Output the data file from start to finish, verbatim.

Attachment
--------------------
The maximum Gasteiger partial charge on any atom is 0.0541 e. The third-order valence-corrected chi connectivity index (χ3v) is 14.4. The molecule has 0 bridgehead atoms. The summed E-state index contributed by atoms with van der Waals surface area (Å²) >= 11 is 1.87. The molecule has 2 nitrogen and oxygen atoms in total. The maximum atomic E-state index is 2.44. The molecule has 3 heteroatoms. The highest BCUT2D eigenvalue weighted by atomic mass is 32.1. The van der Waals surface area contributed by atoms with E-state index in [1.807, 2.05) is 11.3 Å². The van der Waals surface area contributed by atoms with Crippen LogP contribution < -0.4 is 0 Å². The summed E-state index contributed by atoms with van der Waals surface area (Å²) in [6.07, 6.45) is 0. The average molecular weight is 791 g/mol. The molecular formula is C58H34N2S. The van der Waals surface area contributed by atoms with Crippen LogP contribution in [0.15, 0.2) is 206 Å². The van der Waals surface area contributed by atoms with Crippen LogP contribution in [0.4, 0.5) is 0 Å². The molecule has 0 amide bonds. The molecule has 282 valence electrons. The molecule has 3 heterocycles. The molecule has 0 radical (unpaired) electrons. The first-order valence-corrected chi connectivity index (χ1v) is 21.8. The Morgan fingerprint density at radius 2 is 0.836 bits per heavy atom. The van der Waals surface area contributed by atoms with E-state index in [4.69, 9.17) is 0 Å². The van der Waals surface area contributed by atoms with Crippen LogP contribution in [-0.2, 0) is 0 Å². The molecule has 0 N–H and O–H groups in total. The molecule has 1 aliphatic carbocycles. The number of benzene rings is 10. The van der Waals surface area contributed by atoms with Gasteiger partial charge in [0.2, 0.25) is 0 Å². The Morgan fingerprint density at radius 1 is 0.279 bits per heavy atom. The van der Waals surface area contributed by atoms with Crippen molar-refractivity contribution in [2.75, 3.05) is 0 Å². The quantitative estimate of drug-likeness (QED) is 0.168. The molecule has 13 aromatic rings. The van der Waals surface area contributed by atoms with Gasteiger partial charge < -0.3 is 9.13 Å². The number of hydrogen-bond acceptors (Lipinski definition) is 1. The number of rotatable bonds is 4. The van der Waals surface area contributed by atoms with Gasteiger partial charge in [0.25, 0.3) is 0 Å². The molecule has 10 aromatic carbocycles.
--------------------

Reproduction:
The maximum Gasteiger partial charge on any atom is 0.0541 e. The third-order valence-corrected chi connectivity index (χ3v) is 14.4. The molecule has 0 bridgehead atoms. The summed E-state index contributed by atoms with van der Waals surface area (Å²) >= 11 is 1.87. The molecule has 2 nitrogen and oxygen atoms in total. The maximum atomic E-state index is 2.44. The molecule has 3 heteroatoms. The highest BCUT2D eigenvalue weighted by atomic mass is 32.1. The van der Waals surface area contributed by atoms with E-state index in [1.807, 2.05) is 11.3 Å². The van der Waals surface area contributed by atoms with Crippen LogP contribution < -0.4 is 0 Å². The summed E-state index contributed by atoms with van der Waals surface area (Å²) in [6.07, 6.45) is 0. The average molecular weight is 791 g/mol. The molecular formula is C58H34N2S. The van der Waals surface area contributed by atoms with Crippen LogP contribution in [0.15, 0.2) is 206 Å². The van der Waals surface area contributed by atoms with Crippen LogP contribution in [0.4, 0.5) is 0 Å². The molecule has 0 amide bonds. The molecule has 282 valence electrons. The molecule has 3 heterocycles. The molecule has 0 radical (unpaired) electrons. The first-order valence-corrected chi connectivity index (χ1v) is 21.8. The Morgan fingerprint density at radius 2 is 0.836 bits per heavy atom. The van der Waals surface area contributed by atoms with E-state index in [4.69, 9.17) is 0 Å². The van der Waals surface area contributed by atoms with Crippen LogP contribution in [-0.2, 0) is 0 Å². The molecule has 0 N–H and O–H groups in total. The molecule has 1 aliphatic carbocycles. The number of benzene rings is 10. The van der Waals surface area contributed by atoms with Gasteiger partial charge in [0.2, 0.25) is 0 Å². The Morgan fingerprint density at radius 1 is 0.279 bits per heavy atom. The van der Waals surface area contributed by atoms with Crippen molar-refractivity contribution in [2.75, 3.05) is 0 Å². The quantitative estimate of drug-likeness (QED) is 0.168. The molecule has 13 aromatic rings. The van der Waals surface area contributed by atoms with Gasteiger partial charge < -0.3 is 9.13 Å². The number of hydrogen-bond acceptors (Lipinski definition) is 1. The number of rotatable bonds is 4. The van der Waals surface area contributed by atoms with Gasteiger partial charge in [0.25, 0.3) is 0 Å². The molecule has 10 aromatic carbocycles.